At least seven people have been killed in a fresh wave of attacks in Iraq as funerals were taking place for victims of a bomb explosion in a busy Baghdad market the previous day.
Two people were killed and 31 more wounded when two bombs went off within hours of each other at a bus station in the southeast of Baghdad on Thursday.
In the east of the Iraqi capital, nine US soldiers were wounded when two roadside bombs hit their patrol, the US army said.
Four Iraqi policemen were killed in two separate incidents near the former anti-government stronghold of Falluja in western Iraq, police officials said.
String of attacks
Three of the officers died when a homemade bomb targetting a police patrol went off, while the fourth died in a drive-by shooting at a security checkpoint.
An Iraqi soldier was also killed and 13 people wounded, including four other troops, by a car bomb near the city of Mosul, a police official said.
The string of attacks came as funerals were being held for some of the 72 victims killed in the bomb blast at a crowded market in Baghdad's Sadr City a day earlier.
Relatives of two police officers killed in the attack marched through the streets of the city, behind vehicles carrying the two coffins draped in Iraqi flags.
Hundreds of angry Iraqis gathered around the wreckage of the market bombing, demanding better protection from the government when US soldiers pull back to rural bases.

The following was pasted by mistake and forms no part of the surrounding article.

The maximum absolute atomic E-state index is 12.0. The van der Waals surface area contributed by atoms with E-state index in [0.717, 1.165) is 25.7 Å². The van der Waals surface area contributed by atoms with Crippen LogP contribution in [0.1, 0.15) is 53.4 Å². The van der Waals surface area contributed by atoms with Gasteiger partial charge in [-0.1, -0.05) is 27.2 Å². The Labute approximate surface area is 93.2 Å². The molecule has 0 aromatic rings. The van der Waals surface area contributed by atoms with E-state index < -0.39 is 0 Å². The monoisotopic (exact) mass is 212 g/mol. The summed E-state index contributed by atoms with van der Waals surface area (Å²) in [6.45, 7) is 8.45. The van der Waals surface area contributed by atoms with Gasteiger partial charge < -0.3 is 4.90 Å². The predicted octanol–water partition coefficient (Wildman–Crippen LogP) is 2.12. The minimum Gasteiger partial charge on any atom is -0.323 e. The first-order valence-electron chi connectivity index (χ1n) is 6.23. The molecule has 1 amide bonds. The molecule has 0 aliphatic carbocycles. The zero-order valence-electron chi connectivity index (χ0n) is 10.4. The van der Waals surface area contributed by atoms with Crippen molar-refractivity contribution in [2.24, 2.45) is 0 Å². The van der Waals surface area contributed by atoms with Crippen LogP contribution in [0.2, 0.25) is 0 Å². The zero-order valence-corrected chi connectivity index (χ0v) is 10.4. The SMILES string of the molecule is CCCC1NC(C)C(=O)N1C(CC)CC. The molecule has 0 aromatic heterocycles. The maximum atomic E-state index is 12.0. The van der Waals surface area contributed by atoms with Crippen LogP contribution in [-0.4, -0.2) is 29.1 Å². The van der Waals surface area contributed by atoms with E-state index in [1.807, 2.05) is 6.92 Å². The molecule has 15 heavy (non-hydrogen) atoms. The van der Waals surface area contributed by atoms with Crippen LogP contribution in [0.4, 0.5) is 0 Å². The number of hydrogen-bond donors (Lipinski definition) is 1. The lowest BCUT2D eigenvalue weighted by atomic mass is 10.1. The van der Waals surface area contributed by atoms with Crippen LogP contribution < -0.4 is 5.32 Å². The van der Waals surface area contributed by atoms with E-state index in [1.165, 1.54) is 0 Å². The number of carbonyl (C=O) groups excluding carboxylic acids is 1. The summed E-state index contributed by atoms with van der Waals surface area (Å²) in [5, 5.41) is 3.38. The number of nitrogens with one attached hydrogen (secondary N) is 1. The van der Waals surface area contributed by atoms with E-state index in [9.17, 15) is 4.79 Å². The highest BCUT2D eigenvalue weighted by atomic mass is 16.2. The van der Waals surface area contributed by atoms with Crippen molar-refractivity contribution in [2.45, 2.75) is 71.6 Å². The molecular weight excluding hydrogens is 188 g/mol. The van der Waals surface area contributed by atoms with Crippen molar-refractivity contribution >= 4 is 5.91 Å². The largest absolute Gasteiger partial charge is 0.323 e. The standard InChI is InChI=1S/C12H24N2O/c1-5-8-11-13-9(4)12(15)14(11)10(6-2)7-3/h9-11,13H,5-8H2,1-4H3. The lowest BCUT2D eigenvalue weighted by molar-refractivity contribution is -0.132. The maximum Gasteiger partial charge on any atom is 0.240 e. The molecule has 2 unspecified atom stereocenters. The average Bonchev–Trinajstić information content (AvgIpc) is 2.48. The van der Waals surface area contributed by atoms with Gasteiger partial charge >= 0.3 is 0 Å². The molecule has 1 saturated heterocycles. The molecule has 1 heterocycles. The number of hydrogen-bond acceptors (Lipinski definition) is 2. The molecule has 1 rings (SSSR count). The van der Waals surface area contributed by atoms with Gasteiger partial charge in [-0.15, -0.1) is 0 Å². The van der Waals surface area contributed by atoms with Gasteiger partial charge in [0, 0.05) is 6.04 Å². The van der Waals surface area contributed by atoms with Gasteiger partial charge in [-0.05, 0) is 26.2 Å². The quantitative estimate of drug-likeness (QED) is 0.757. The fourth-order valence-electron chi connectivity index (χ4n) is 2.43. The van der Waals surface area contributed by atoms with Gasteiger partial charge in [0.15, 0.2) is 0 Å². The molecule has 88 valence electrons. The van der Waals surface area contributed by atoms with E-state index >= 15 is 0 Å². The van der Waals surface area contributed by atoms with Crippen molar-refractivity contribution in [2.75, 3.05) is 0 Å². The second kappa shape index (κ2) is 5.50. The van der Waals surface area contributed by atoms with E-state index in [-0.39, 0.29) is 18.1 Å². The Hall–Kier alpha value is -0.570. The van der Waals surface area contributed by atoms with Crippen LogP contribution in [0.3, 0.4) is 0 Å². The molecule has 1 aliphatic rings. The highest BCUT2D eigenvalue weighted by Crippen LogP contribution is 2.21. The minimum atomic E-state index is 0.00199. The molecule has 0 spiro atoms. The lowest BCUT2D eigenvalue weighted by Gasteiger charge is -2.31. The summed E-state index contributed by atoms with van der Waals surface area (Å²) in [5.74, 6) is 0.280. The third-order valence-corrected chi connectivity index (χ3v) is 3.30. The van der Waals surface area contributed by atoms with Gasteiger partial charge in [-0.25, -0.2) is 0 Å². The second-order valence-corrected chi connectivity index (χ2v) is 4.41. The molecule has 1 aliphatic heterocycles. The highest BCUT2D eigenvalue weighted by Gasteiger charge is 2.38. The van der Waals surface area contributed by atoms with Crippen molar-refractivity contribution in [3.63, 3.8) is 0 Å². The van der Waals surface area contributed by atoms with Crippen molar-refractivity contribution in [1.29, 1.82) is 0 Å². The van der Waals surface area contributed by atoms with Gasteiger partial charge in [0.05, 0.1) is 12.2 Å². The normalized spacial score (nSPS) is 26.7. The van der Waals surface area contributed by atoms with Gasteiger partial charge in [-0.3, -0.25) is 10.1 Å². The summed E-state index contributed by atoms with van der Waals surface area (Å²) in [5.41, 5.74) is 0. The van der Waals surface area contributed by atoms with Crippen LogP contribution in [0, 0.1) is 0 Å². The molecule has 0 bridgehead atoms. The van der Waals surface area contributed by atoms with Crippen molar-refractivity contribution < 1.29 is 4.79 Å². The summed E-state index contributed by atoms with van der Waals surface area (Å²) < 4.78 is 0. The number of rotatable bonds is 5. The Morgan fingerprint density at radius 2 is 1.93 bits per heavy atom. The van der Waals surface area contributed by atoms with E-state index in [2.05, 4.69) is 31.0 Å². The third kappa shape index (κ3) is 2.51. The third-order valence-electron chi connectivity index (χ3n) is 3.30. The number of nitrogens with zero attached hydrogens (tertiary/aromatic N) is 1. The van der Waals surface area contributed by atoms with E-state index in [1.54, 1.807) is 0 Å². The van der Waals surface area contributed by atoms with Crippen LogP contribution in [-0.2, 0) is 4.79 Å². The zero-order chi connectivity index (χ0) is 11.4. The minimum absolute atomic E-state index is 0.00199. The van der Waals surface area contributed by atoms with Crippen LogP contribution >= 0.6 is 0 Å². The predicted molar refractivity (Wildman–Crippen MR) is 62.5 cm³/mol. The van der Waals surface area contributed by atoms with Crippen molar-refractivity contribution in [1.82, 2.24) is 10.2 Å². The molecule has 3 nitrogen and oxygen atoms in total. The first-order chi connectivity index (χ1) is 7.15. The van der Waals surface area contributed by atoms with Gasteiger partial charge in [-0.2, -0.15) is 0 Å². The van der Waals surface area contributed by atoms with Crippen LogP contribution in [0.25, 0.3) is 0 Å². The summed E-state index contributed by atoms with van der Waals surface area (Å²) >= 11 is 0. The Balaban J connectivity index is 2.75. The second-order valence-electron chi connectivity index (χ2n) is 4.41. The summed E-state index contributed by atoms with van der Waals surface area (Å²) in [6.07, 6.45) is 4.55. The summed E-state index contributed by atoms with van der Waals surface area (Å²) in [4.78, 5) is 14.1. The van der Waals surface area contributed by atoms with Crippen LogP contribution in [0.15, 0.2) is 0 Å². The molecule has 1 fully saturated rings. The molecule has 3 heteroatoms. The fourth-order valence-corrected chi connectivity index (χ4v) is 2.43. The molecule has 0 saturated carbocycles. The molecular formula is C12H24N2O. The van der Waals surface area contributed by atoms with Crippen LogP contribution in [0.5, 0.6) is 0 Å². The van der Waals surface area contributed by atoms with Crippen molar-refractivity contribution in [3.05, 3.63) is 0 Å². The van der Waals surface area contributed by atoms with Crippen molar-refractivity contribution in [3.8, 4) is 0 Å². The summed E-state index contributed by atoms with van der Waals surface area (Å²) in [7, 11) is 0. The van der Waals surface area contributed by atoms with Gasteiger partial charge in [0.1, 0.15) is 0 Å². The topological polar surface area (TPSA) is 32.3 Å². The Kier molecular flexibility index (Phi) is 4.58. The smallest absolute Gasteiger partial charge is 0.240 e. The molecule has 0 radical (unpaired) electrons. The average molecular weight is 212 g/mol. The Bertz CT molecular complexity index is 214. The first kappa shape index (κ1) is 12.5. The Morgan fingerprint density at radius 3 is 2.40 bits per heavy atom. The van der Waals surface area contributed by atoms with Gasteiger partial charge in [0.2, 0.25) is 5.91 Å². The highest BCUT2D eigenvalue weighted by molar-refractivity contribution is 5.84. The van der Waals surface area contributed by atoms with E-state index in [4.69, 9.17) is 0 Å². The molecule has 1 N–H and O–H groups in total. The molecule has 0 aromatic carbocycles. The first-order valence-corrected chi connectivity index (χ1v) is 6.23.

Nuri al-Maliki, the Iraqi prime minister, insisted the country's security forces were capable of protecting citizens after US forces pull out.
"We assure you of Iraqi forces' readiness for the mission, despite some security violations, and we assure you that we are now more stable and steady," he said.
'No perfect situation'
Raed Jarrar, a Washington-based political analyst, told Al Jazeera: "The US withdrawal is a necessity and Iraq is more than ready to end the occupation, but of course that doesn't mean that Iraq is in a perfect situation yet.
"There is a lot of work still to be done to enhance the Iraqi security forces, to enhance the Iraqi political process and draw in all Iraqis around the country."
The wave of violence comes just days after the US military formally handed control of Baghdad's Sadr City area - the scene of Wednesday's bombing - to local forces.
US forces are also due to withdraw from all cities and major towns of Iraq by the end of this month, including Mosul and Kirkuk, where violence levels remain persistently high.
A "small number" of US troops would be left in some Iraqi cities after the June 30 deadline at so-called Joint Security Stations to train and advise local security forces, a military spokesman said.
The US military will also continue to provide intelligence and air support.